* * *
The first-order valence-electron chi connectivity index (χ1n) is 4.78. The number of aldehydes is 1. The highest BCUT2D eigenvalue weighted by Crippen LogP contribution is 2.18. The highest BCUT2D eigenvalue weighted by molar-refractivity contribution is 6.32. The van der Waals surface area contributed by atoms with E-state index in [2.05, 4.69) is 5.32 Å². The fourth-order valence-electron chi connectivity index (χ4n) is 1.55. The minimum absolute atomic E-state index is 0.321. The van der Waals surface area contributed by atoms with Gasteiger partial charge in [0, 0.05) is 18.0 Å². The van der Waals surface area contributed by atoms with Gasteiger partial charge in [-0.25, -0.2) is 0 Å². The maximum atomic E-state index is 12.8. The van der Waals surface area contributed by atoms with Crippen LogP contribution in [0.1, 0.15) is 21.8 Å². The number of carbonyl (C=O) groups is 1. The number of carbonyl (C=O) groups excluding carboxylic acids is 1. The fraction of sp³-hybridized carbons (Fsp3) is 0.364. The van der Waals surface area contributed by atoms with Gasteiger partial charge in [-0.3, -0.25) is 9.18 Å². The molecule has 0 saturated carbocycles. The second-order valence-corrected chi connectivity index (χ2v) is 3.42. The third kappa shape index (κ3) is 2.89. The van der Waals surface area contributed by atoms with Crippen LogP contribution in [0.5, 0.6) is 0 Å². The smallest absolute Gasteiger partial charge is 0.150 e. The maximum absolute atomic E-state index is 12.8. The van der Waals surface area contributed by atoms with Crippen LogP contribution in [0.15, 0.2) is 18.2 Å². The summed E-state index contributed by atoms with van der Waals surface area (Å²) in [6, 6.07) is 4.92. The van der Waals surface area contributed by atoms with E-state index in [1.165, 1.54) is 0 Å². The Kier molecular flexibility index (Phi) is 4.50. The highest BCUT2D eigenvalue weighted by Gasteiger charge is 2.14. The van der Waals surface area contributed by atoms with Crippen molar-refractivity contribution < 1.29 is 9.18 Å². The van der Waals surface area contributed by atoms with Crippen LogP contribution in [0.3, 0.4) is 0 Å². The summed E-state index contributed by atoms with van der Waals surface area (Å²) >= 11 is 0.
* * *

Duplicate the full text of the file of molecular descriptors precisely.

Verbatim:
The first-order valence-electron chi connectivity index (χ1n) is 4.78. The number of aldehydes is 1. The highest BCUT2D eigenvalue weighted by Crippen LogP contribution is 2.18. The highest BCUT2D eigenvalue weighted by molar-refractivity contribution is 6.32. The van der Waals surface area contributed by atoms with E-state index in [2.05, 4.69) is 5.32 Å². The fourth-order valence-electron chi connectivity index (χ4n) is 1.55. The minimum absolute atomic E-state index is 0.321. The van der Waals surface area contributed by atoms with Gasteiger partial charge in [0, 0.05) is 18.0 Å². The van der Waals surface area contributed by atoms with Gasteiger partial charge in [-0.25, -0.2) is 0 Å². The maximum atomic E-state index is 12.8. The van der Waals surface area contributed by atoms with Crippen LogP contribution in [0.1, 0.15) is 21.8 Å². The number of carbonyl (C=O) groups is 1. The number of carbonyl (C=O) groups excluding carboxylic acids is 1. The fraction of sp³-hybridized carbons (Fsp3) is 0.364. The van der Waals surface area contributed by atoms with Gasteiger partial charge in [-0.3, -0.25) is 9.18 Å². The molecule has 0 saturated carbocycles. The second-order valence-corrected chi connectivity index (χ2v) is 3.42. The third kappa shape index (κ3) is 2.89. The van der Waals surface area contributed by atoms with Crippen LogP contribution in [0.5, 0.6) is 0 Å². The smallest absolute Gasteiger partial charge is 0.150 e. The maximum absolute atomic E-state index is 12.8. The van der Waals surface area contributed by atoms with Crippen LogP contribution in [0.15, 0.2) is 18.2 Å². The summed E-state index contributed by atoms with van der Waals surface area (Å²) in [6, 6.07) is 4.92. The van der Waals surface area contributed by atoms with E-state index in [1.165, 1.54) is 0 Å². The Kier molecular flexibility index (Phi) is 4.50. The highest BCUT2D eigenvalue weighted by Gasteiger charge is 2.14. The van der Waals surface area contributed by atoms with Crippen molar-refractivity contribution < 1.29 is 9.18 Å². The van der Waals surface area contributed by atoms with Crippen LogP contribution in [0.3, 0.4) is 0 Å². The summed E-state index contributed by atoms with van der Waals surface area (Å²) >= 11 is 0.